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In Matthew 25:24-26 we have this interchange:

24 “He also who had received the one talent came and said, ‘Lord, I knew you that you are a hard man, reaping where you did not sow, and gathering where you did not scatter.

25 I was afraid, and went away and hid your talent in the earth. Behold, you have what is yours.’"

26 “But his lord answered him, ‘You wicked and slothful servant. You knew that I reap where I didn’t sow, and gather where I didn’t scatter."

The worker seems to be defending why he buried the talent of coins, but I don't understand the thought he is conveying with his words (noted in the question). Can someone explain it? Is this an idiom and not to be taken literally?

  • This is my best understanding: "You are able to get water from a rock and squeeze blood from a turnip, so there's little I can do in comparison. Here, you can have it back." – Steve May 25 '18 at 5:16
  • What if the man with one talent was the one with discernment? He knew he was speaking to the anti-Christ who wanted to reap where he did not sow. Money-laundering in some way. Jesus is not interested in 'interest' from banks. The one-talent man gave back to 'Caesar' what was Caesar's, but did not validate it by increasing it. Plus, two-fold is not the true Jesus' way. – tblue May 27 '18 at 6:29
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    reaping where you did not sow, and gathering where you did not scatter - The other two servants each presented their master with double the amount of money they were lent, i.e, he took more from them then he gave them. – Lucian May 28 '18 at 12:17

10 Answers 10

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The "hard man, reaping where he has not sewn and gathering where he has not scattered" is a metaphor for Lord and His relation to humans. Now we are to crack this metaphor.

Actually, the talent given to man is His grace, and the grace is just a metaphoric name for Lord's operation/working in us, which working manifests the divine presence in our hearts (cf. Col. 1:29). But the nature of this operation is such that necessarily requires our co-operation in order not to diminish and not to be extinguished in us, for we can indeed, through our sloth make this divine operation/energy in us remain fruitless and wither.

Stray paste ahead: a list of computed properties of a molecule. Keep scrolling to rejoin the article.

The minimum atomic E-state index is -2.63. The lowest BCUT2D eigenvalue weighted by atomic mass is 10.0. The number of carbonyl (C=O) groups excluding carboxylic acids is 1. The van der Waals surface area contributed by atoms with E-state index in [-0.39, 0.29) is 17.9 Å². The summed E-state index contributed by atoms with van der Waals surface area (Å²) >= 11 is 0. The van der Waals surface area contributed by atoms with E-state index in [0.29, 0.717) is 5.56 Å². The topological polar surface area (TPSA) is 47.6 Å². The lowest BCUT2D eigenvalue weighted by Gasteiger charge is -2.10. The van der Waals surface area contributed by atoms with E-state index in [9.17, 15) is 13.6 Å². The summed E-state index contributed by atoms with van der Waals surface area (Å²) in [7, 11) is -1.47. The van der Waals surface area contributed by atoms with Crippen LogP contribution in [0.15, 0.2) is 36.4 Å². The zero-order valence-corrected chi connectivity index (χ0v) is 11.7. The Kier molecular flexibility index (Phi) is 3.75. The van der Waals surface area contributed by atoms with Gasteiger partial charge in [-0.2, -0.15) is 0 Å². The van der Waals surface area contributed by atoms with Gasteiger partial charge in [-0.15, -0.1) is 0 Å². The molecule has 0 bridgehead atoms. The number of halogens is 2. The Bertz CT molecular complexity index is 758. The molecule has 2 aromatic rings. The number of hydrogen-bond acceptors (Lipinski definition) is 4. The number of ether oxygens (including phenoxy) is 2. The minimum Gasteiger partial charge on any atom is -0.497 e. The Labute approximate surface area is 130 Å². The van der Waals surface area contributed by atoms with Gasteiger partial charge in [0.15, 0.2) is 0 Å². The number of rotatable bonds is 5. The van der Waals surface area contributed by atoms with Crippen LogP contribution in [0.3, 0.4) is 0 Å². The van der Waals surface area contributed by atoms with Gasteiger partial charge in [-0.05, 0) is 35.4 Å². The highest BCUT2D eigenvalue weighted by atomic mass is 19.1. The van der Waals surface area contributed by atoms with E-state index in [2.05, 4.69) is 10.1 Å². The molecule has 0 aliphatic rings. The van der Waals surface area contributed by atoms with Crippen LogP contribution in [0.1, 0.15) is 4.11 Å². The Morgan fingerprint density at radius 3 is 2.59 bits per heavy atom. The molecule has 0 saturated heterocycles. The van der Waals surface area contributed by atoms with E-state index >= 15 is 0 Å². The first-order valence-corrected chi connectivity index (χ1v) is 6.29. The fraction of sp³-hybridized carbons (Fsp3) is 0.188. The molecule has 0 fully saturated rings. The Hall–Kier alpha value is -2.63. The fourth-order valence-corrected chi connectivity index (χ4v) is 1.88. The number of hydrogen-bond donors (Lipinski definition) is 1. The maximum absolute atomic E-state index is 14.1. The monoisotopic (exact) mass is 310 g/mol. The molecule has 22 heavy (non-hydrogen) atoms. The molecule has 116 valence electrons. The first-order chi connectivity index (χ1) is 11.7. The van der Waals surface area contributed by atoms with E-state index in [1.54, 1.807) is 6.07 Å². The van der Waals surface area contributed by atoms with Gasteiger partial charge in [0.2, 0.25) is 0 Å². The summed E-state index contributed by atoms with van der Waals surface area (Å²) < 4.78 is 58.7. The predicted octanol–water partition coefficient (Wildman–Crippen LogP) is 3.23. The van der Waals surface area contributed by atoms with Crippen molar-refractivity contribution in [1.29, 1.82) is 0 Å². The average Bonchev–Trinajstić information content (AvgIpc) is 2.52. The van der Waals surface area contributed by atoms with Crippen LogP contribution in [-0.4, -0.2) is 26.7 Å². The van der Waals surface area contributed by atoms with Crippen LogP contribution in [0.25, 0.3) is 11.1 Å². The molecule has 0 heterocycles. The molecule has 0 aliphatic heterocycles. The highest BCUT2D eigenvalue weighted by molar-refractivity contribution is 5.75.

Now, our co-operation depends on our freedom, our free response of love, and as the parable makes it clear, those responses can be of a greater or lesser intensity, which intensity does not depend already on Lord, but solely on us, for He is infinite, and that how much we co-operate with the Infinite, that is to say, the level of our exposure to Him, depends on our daring, our exertion, our loving response and initiative. And this is exactly the meaning of "you reap where you have not sown" - that is to say, He has not "sown" our free response, that is completely on us, but He "reaps" our free response, that is to say, takes us to a deeper embrace revealing to us His greater mysteries ungrudgingly.

In a way, He wishes to make Himself our infinite debtor, for He gives us the bestowal of His operation in us - the talent - and wants us to return more than what was given, so as to become our debtor and be "obliged" to give more grace, a more intense presence of His working in us, and so infinitely. This is the meaning of "who has, to him will be given more" (Matt 13:12). But the continuation is even more interesting and paradoxical: "who has not, from him will be taken also that which he has" - for how can something that is not possessed be taken? But this alogism contains a deep meaning that possession of divine grace is of such a nature, that we truly have it only when we cultivate it and co-act with it in us, but if we are lazy or afraid to do so, then the action of Lord in us is not automatic and self-imposing without our free response and co-action, and it will be taken away from us, that is to say, wither in us through atrophy. This exactly is the explanation of another metaphoric acclamation of the Lord - "hard": yes, indeed, He is hard in this sense, for He is ontologically unable to do our part of work, the our co-working Himself, for it is impossible even for Him, thus, He is "hard", because leaves us to deal with our horrible freedom and responsibility with regard of the grace He gives to us.

  • This is a beautiful spiritual illumination of the passage. But I was wondering what the man meant in his own physical context, not in an allegorical one. Thank you for replying. – Steve May 25 '18 at 15:15
  • @Steve Thanks for reading and giving your opinion. Sorry that I was not enough attentive to the nuance of your question. I cannot tell whether it was a certain idiom that had currency in those remote times, if I will get any info about this, I will write to you here. – Levan Gigineishvili May 25 '18 at 17:39